Author of new ASI report The Green Noose: An analysis of Green Belts and proposals for reform and Senior Fellow of the Adam Smith Institute, Tom Papworth, details the report's findings in a comment piece for Conservative Home.
Britain is facing a housing crisis. Homes are absurdly expensive – especially near our most prosperous cities, exactly where we need to be attracting new, young, talented workers.
The government expect that around 2.5 million new households will form over the next decade (not, contrary to popular myth, as a result of immigration, but due to the fact that young people are leaving home, pensioners are living longer and households are on average smaller). But best projections are that only around 1.4 million properties will be built over the next decade. Where can we fit the extra million homes?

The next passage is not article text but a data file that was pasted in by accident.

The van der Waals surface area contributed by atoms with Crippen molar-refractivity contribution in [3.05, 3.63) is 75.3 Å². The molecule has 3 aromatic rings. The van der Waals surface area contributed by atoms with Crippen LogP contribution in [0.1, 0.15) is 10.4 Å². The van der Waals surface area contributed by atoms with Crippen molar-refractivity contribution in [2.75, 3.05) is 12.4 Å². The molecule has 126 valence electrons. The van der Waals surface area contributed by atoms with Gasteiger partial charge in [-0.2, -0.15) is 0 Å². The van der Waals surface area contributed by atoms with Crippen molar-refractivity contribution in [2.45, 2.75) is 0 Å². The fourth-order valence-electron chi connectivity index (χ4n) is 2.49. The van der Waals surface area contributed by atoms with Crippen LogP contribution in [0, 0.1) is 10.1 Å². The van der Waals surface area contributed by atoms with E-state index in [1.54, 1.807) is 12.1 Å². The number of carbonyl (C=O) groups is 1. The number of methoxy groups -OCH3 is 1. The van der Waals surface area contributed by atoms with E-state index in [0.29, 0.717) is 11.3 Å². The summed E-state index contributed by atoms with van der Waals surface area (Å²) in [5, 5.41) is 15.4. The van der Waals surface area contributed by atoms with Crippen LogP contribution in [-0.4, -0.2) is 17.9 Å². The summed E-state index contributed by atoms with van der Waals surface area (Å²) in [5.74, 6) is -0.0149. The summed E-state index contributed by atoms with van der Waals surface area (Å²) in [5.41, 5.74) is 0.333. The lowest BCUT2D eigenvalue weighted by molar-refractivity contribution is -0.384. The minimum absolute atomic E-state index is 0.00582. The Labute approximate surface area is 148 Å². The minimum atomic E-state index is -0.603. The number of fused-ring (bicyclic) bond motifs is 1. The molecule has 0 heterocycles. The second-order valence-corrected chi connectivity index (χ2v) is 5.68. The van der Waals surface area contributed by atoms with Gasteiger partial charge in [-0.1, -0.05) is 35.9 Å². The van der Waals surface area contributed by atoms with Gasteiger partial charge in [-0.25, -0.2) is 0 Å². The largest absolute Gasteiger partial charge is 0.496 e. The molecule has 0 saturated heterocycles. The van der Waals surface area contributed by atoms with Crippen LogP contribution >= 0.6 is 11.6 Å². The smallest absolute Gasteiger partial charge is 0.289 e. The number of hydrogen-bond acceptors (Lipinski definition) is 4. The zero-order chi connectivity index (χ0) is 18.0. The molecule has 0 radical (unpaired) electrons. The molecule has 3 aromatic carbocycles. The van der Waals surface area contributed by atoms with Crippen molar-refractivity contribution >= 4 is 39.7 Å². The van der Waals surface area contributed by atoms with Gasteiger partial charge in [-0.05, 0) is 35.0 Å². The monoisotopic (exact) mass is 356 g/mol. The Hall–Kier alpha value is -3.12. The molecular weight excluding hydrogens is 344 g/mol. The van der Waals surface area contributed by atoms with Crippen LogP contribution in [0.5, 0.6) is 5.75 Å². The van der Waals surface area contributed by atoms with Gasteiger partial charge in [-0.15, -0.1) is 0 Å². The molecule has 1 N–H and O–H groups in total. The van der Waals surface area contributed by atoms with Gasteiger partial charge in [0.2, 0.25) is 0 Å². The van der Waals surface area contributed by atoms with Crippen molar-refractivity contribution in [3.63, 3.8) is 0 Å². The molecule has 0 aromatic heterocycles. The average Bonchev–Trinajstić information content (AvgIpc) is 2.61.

The problem is not a shortage of land. Contrary to another popular myth, Britain is neither particularly densely populated, not is it over-developed. The population density of the UK is similar to that of Germany and less than Belgium, Japan or the Netherlands.
The new ASI report, The Green Noose: An analysis of Green Belts and proposals for reform, looks at the Green Belt’s impact on England’s housing shortage. After a comprehensive review of the causes of the housing crisis, it concludes that the planning structure is out of date and in need of radical reform.